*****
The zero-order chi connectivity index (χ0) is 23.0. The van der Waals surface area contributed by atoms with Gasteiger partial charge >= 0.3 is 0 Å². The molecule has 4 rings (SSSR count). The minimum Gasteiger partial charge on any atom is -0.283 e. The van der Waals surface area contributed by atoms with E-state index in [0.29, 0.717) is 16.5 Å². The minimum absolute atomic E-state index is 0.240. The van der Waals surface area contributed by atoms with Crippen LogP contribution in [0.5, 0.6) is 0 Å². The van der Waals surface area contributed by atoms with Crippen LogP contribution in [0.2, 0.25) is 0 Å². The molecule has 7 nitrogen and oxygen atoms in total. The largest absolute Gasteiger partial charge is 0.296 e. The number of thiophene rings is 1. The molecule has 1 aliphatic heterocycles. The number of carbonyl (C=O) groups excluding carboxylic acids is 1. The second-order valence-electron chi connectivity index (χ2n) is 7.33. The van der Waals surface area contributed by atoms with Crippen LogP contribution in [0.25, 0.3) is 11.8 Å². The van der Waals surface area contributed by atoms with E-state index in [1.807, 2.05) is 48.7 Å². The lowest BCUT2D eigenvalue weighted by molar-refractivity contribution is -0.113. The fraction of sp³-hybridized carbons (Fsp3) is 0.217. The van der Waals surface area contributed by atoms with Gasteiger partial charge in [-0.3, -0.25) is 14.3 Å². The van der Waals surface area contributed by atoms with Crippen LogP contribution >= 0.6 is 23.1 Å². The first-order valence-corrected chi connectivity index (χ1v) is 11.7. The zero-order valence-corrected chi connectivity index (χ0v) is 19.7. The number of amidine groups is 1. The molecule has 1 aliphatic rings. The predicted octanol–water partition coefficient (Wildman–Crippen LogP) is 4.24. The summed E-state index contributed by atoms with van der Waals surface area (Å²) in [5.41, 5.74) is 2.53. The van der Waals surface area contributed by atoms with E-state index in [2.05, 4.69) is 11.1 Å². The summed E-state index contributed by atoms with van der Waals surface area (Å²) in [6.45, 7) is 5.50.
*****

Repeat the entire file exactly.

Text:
The zero-order chi connectivity index (χ0) is 23.0. The van der Waals surface area contributed by atoms with Gasteiger partial charge >= 0.3 is 0 Å². The molecule has 4 rings (SSSR count). The minimum Gasteiger partial charge on any atom is -0.283 e. The van der Waals surface area contributed by atoms with E-state index in [0.29, 0.717) is 16.5 Å². The minimum absolute atomic E-state index is 0.240. The van der Waals surface area contributed by atoms with Crippen LogP contribution in [0.5, 0.6) is 0 Å². The van der Waals surface area contributed by atoms with Crippen LogP contribution in [0.2, 0.25) is 0 Å². The molecule has 7 nitrogen and oxygen atoms in total. The largest absolute Gasteiger partial charge is 0.296 e. The number of thiophene rings is 1. The molecule has 1 aliphatic heterocycles. The number of carbonyl (C=O) groups excluding carboxylic acids is 1. The second-order valence-electron chi connectivity index (χ2n) is 7.33. The van der Waals surface area contributed by atoms with Crippen LogP contribution in [0.25, 0.3) is 11.8 Å². The van der Waals surface area contributed by atoms with E-state index in [1.807, 2.05) is 48.7 Å². The lowest BCUT2D eigenvalue weighted by molar-refractivity contribution is -0.113. The fraction of sp³-hybridized carbons (Fsp3) is 0.217. The van der Waals surface area contributed by atoms with Gasteiger partial charge in [-0.3, -0.25) is 14.3 Å². The van der Waals surface area contributed by atoms with Crippen LogP contribution >= 0.6 is 23.1 Å². The first-order valence-corrected chi connectivity index (χ1v) is 11.7. The zero-order valence-corrected chi connectivity index (χ0v) is 19.7. The number of amidine groups is 1. The molecule has 1 aliphatic rings. The predicted octanol–water partition coefficient (Wildman–Crippen LogP) is 4.24. The summed E-state index contributed by atoms with van der Waals surface area (Å²) in [5.41, 5.74) is 2.53. The van der Waals surface area contributed by atoms with E-state index in [2.05, 4.69) is 11.1 Å². The summed E-state index contributed by atoms with van der Waals surface area (Å²) in [6.45, 7) is 5.50.